As a result of these improvements, the valve has a longer service life with better performance throughout that life. Any possibility of the valve hanging up in the open position is virtually eliminated.

DESCRIPTION OF DRAWINGS FIG. 1 is a vertical section through the pertinent portion of a solenoid-operated water valve incorporating the invention.

FIG. 2 is a meandering section on line 22 of FIG. 1.

DESCRIPTION OF PREFERRED EMBODIMENT Valve body 10 is provided with an annular inlet 12 leading to outlet 14 separated by valve seat 16 against which the diaphragm 18 seats. The diaphragm is provided with an insert 20 which strengthens the central portion of the diaphragm. Bleed hole 22 in the rigid, plastic insert 20 permits water to flow to the upper side of the diaphragm and solenoid plunger 24 controls flow through the center orifice 26 in the insert 20. The insert includes a conical seat 28 against which the resilient tip 30 of plunger 24 seats. Since it is not necessary to accurately register the plunger relative to the orifice 26, greater clearance can be provided between the plunger and the plastic plunger guide tube 32. Bled hole Bleed can be molded to very accurate dimensions and cannot be distorted by high pressures or extreme flexure of the diaphragm l8.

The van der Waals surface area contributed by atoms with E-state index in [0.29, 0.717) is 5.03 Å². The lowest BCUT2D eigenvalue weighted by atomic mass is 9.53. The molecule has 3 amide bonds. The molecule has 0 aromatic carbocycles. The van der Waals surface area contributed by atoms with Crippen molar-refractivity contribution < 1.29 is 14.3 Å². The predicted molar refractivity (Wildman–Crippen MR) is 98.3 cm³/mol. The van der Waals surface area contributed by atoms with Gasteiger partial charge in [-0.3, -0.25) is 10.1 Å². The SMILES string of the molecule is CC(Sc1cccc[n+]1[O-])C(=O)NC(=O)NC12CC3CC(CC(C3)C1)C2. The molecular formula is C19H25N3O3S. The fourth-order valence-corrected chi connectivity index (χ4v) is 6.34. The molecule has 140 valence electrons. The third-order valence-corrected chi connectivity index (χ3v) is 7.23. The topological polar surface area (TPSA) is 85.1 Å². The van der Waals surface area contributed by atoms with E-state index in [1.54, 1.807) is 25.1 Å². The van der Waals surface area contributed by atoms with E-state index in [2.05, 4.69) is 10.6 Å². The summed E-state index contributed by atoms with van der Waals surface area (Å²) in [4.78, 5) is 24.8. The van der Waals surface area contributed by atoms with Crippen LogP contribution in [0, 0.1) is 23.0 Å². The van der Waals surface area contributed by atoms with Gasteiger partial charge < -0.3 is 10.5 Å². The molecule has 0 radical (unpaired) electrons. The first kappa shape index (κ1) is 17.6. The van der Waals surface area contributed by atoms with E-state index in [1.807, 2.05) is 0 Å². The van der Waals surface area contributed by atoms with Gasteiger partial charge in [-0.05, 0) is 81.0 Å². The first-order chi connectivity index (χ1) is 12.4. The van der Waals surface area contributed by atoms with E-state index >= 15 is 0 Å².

Plunger 24 is guided in the thin wall, plastic tube 32, the lower end of which is belled to seat in the annular groove 34 in the valve body outside the diaphragm. The tube is held in sealing engagement with the diaphragm by the lower flux sleeve 36 and the seal thus obtained is superior to prior designs. The lower flux sleeve 36 is pressed into the generally U-shaped frame 38 which, in turn, is secured to the valve body. An upper flux sleeve 40 is pressed into the upper end of the frame 38 to surround the upper end of the plastic sleeve. The ends of the two flux sleeves are separated by the annular, nonmagnetic, metallic sleeve 42 which enhances heat transfer and serves to reinforce the plastic tube 32. The flux sleeves 36,40 serve as a magnetic flux path concentrating the magnetic flux from the coil 44'to the air gap between the ends of the flux sleeves and picking up the end of the magnetic, stainless steel plunger 24. When the coil is energized, the plunger will be lifted against the force of spring 46.